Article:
The news you can use: exercise and maintain a healthy weight. Nothing profound here from the National Institute on Aging. Your mother probably beat the scientists to the punch.

Image source: National Institute on Aging

 

 

 

 

 

 

 

 

 

 

 

About the Author: Gary Stix, a senior editor, commissions, writes, and edits features, news articles and Web blogs for SCIENTIFIC AMERICAN. His area of coverage is neuroscience. He also has frequently been the issue or section editor for special issues or reports on topics ranging from nanotechnology to obesity. He has worked for more than 20 years at SCIENTIFIC AMERICAN, following three years as a science journalist at IEEE Spectrum, the flagship publication for the Institute of Electrical and Electronics Engineers. He has an undergraduate degree in journalism from New York University. With his wife, Miriam Lacob, he wrote a general primer on technology called Who Gives a Gigabyte? Follow on Twitter @@gstix1.

The views expressed are those of the author and are not necessarily those of Scientific American.





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  1. 1. Jojoscoble 5:02 pm 08/29/2012

    I love reading about health topics and different food regimes. It’s a difficult area of science to study as you are dealing with a lot variables, no-one is the same as anyone else so you really do need to do massive studies to get any trends to show.

    I love the research on the Alternate Day Fasting ADF so much so I’ve started doing it, just finished my 4th week and feeling good.(I’m writing a Blog look me up on Google – yeah, shameless plug).

    I think we can still learn a lot from studying more eating habits, perhaps more than we ever have been able. People do eat the same way for years on end with little variety, but finding these people and getting them involved on large studies is difficult. If everyone wrote a religious food diary like mine (On Googlecalendar) that might be a good start.

    My personal experiment is something that will shed personal light rather than scientific break-though.

    Link to this
  2. 2. bamw21 7:15 pm 08/29/2012

    I’m not sure how this conclusion can be drawn with only one study of monkeys living in a confined environment. That in itself has got to have an effect on their longevity or lack thereof. The picture show certainly suggests a form of confinement not conducive to normal animal behavior.
    They are being provided with food no doubt missing many of the food sources available to them if living in the wild.
    In addition it would be interesting to know how many monkeys were included in this study, how long they have lived in captivity, at what age they became part of the study, how many times they have been moved from one location to another just as starters.
    This study does not appear to have sufficient parameters with which to draw the final conclusion.

    Link to this
  3. 3. Physics&Math 2:20 am 08/30/2012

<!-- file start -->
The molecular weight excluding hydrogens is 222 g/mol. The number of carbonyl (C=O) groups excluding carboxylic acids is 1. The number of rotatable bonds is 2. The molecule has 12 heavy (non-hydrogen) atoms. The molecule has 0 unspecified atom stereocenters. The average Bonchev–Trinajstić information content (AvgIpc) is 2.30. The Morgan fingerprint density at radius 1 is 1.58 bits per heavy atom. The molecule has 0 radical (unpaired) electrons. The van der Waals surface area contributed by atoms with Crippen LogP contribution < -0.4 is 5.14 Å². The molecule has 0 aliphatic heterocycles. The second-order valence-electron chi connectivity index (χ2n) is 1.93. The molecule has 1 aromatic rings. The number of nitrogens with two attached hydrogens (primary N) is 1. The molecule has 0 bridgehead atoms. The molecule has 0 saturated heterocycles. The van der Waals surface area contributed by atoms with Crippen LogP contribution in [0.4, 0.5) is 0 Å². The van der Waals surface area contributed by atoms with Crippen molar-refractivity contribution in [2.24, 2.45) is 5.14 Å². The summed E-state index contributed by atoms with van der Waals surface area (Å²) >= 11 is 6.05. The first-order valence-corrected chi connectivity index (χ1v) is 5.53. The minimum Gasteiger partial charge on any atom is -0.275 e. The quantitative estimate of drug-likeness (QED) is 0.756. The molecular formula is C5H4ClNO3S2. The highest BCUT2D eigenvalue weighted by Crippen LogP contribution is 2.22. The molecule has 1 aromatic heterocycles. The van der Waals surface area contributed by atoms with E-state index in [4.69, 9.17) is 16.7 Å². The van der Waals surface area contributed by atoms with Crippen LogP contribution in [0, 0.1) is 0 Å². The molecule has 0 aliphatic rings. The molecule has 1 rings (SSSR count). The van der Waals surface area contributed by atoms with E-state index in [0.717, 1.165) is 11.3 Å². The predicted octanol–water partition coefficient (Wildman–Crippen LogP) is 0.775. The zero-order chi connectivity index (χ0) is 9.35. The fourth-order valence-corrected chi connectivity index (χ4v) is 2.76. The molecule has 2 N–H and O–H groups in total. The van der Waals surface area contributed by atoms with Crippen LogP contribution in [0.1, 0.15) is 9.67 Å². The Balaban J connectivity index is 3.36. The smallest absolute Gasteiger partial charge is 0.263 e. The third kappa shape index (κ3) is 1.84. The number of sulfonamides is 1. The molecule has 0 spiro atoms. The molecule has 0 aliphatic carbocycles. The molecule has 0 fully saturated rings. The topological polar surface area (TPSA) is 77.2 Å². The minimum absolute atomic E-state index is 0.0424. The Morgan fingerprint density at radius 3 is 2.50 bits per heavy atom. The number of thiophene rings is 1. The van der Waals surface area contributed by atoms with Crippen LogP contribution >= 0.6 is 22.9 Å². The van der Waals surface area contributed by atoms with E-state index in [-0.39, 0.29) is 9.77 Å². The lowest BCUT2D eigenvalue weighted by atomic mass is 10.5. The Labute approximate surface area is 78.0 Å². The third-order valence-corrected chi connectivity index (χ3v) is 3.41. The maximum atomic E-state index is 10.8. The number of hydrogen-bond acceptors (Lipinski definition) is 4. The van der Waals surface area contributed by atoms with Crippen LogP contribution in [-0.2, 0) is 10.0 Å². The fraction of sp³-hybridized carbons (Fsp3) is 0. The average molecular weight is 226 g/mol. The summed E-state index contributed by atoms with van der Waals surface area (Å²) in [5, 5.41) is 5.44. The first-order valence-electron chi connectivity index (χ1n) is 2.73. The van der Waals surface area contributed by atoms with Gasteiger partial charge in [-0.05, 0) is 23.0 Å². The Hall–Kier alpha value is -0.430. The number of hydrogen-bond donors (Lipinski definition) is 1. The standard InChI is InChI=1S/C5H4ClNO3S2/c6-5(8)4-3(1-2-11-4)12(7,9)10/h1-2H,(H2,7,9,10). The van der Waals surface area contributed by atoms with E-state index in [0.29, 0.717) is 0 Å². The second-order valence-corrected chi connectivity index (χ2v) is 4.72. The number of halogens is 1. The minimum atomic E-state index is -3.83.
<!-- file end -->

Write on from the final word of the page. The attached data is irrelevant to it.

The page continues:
Wow. I don’t know where to start–I expect better from sciam.

    “One benefit of the new skepticism that will arise from this new study is a redirection of gerontology away from any temptation to view the field as a means to achieve Methuselah-like lifespans and a return to its main focus of optimizing health and avoidance of chronic disease up to the time of death.”

    How would that in any way be a benefit? Perhaps because if researchers stop trying to extend lifespan then this author can avoid the stress of allowing for the possibility of longer life? Please.

    And the last part of the statement? “return.. [to] avoidance of chronic disease up to the time of death.”
    What a profoundly unscientific statement. Do tell: what is going to cause this death, after the supposed abolition of chronic disease? Magic? Inevitability? Some tiny, ticking clock? Scientifically, there is every reason to view aging as the advanced stages of several diseases, some of which we may currently be unaware of, many of which seem to make each other worse. Indeed many gerontologists now view “aging” in precisely this way.

    This author, on the other hand, seems to yearn for a world where an inevitably fixed lifespan rids him of any pesky hopes, fears, or anxieties regarding the time of his impending death. Yet somehow he believes (hopes?) that a reasonable and possible direction of science would be simply to eliminate the chronic diseases that come with age, thereby rendering himself in top health, until the moment he suddenly expires.

    This possibility seems exceedingly unlikely, and profoundly unscientific, to say the list.

    Link to this
  4. 4. Physics&Math 2:27 am 08/30/2012

    Do these comments work?

    Link to this
  5. 5. Physics&Math 2:33 am 08/30/2012

    Testing.

    Link to this
  6. 6. Physics&Math 2:43 am 08/30/2012

    So comments aren’t allowed here? Sciam should show that. Just lost the little diatribe I just wrote.

    Link to this
  7. 7. Physics&Math 2:56 am 08/30/2012

    “One benefit of the new skepticism that will arise from this new study is a redirection of gerontology away from any temptation to view the field as a means to achieve Methuselah-like lifespans and a return to its main focus of optimizing health and avoidance of chronic disease up to the time of death.”

    Wow. You are killing me.

    Link to this
  8. 8. ssm1959 5:15 pm 08/30/2012

    So much for the diet/lipid hypothesis of heart disease.

    Link to this
  9. 9. SachiNewDelhi 2:21 am 08/31/2012

    I prefer to enjoy my food. I don’t mind if that leads to a shorter lifespan for me.

    Oh and BTW, who gave the scientists the right to put those poor monkeys on a calorie-restricted diet?

    Were the monkeys trying to be supermodels?

    And Bingo! That gives an idea -> why not do the “studies” on calorie-restriction on aspiring or current and then retired supermodels who voluntarily starve as a job requirement?

    http://www.explainingindia.blogspot.in/

    Link to this